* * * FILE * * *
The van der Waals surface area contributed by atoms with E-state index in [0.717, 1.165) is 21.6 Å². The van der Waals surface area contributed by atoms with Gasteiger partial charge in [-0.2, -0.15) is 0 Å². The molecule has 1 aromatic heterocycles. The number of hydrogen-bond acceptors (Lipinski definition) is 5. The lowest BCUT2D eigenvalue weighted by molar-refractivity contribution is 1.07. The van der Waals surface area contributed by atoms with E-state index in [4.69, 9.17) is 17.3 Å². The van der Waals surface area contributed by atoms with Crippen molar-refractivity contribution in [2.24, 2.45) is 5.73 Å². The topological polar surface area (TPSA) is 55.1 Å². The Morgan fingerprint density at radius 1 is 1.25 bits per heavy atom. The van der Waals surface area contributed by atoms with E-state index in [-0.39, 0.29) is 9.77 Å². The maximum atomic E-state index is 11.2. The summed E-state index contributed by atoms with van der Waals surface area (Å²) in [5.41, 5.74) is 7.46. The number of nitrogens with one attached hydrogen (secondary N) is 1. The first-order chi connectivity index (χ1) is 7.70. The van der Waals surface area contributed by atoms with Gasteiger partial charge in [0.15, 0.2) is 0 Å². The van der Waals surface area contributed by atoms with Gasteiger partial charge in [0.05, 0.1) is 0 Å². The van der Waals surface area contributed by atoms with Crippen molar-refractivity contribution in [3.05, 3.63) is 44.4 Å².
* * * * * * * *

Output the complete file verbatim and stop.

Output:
The van der Waals surface area contributed by atoms with E-state index in [0.717, 1.165) is 21.6 Å². The van der Waals surface area contributed by atoms with Gasteiger partial charge in [-0.2, -0.15) is 0 Å². The molecule has 1 aromatic heterocycles. The number of hydrogen-bond acceptors (Lipinski definition) is 5. The lowest BCUT2D eigenvalue weighted by molar-refractivity contribution is 1.07. The van der Waals surface area contributed by atoms with E-state index in [4.69, 9.17) is 17.3 Å². The van der Waals surface area contributed by atoms with Crippen molar-refractivity contribution in [2.24, 2.45) is 5.73 Å². The topological polar surface area (TPSA) is 55.1 Å². The Morgan fingerprint density at radius 1 is 1.25 bits per heavy atom. The van der Waals surface area contributed by atoms with E-state index in [-0.39, 0.29) is 9.77 Å². The maximum atomic E-state index is 11.2. The summed E-state index contributed by atoms with van der Waals surface area (Å²) in [5.41, 5.74) is 7.46. The number of nitrogens with one attached hydrogen (secondary N) is 1. The first-order chi connectivity index (χ1) is 7.70. The van der Waals surface area contributed by atoms with Gasteiger partial charge in [0.15, 0.2) is 0 Å². The van der Waals surface area contributed by atoms with Gasteiger partial charge in [0.05, 0.1) is 0 Å². The van der Waals surface area contributed by atoms with Crippen molar-refractivity contribution in [3.05, 3.63) is 44.4 Å².